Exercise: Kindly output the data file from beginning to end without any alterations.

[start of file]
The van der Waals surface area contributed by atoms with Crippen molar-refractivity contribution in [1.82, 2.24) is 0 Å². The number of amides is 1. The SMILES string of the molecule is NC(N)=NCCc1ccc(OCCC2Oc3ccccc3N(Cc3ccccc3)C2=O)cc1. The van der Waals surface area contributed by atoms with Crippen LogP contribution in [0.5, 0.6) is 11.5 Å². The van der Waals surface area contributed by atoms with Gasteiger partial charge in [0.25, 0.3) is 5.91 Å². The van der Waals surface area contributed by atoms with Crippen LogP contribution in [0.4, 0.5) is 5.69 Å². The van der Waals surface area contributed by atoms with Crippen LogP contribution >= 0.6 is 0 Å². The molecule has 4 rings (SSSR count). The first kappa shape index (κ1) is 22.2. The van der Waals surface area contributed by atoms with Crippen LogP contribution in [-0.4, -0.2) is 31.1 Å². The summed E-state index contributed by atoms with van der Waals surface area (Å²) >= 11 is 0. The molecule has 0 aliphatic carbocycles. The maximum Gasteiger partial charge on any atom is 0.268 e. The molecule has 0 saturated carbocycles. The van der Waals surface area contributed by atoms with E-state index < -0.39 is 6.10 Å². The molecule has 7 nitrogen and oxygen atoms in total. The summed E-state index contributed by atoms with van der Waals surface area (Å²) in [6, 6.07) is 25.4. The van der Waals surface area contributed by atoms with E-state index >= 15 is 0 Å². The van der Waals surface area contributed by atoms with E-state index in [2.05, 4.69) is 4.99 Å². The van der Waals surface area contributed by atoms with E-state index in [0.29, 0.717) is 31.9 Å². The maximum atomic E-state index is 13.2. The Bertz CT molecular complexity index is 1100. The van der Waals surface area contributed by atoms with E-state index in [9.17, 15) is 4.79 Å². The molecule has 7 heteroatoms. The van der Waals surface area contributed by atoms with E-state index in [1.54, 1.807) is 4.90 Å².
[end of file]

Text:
The van der Waals surface area contributed by atoms with Crippen molar-refractivity contribution in [1.82, 2.24) is 0 Å². The number of amides is 1. The SMILES string of the molecule is NC(N)=NCCc1ccc(OCCC2Oc3ccccc3N(Cc3ccccc3)C2=O)cc1. The van der Waals surface area contributed by atoms with Crippen LogP contribution in [0.5, 0.6) is 11.5 Å². The van der Waals surface area contributed by atoms with Gasteiger partial charge in [0.25, 0.3) is 5.91 Å². The van der Waals surface area contributed by atoms with Crippen LogP contribution in [0.4, 0.5) is 5.69 Å². The van der Waals surface area contributed by atoms with Crippen LogP contribution >= 0.6 is 0 Å². The molecule has 4 rings (SSSR count). The first kappa shape index (κ1) is 22.2. The van der Waals surface area contributed by atoms with Crippen LogP contribution in [-0.4, -0.2) is 31.1 Å². The summed E-state index contributed by atoms with van der Waals surface area (Å²) >= 11 is 0. The molecule has 0 aliphatic carbocycles. The maximum Gasteiger partial charge on any atom is 0.268 e. The molecule has 0 saturated carbocycles. The van der Waals surface area contributed by atoms with E-state index < -0.39 is 6.10 Å². The molecule has 7 nitrogen and oxygen atoms in total. The summed E-state index contributed by atoms with van der Waals surface area (Å²) in [6, 6.07) is 25.4. The van der Waals surface area contributed by atoms with E-state index >= 15 is 0 Å². The van der Waals surface area contributed by atoms with E-state index in [2.05, 4.69) is 4.99 Å². The van der Waals surface area contributed by atoms with E-state index in [0.29, 0.717) is 31.9 Å². The maximum atomic E-state index is 13.2. The Bertz CT molecular complexity index is 1100. The van der Waals surface area contributed by atoms with E-state index in [9.17, 15) is 4.79 Å². The molecule has 7 heteroatoms. The van der Waals surface area contributed by atoms with E-state index in [1.54, 1.807) is 4.90 Å².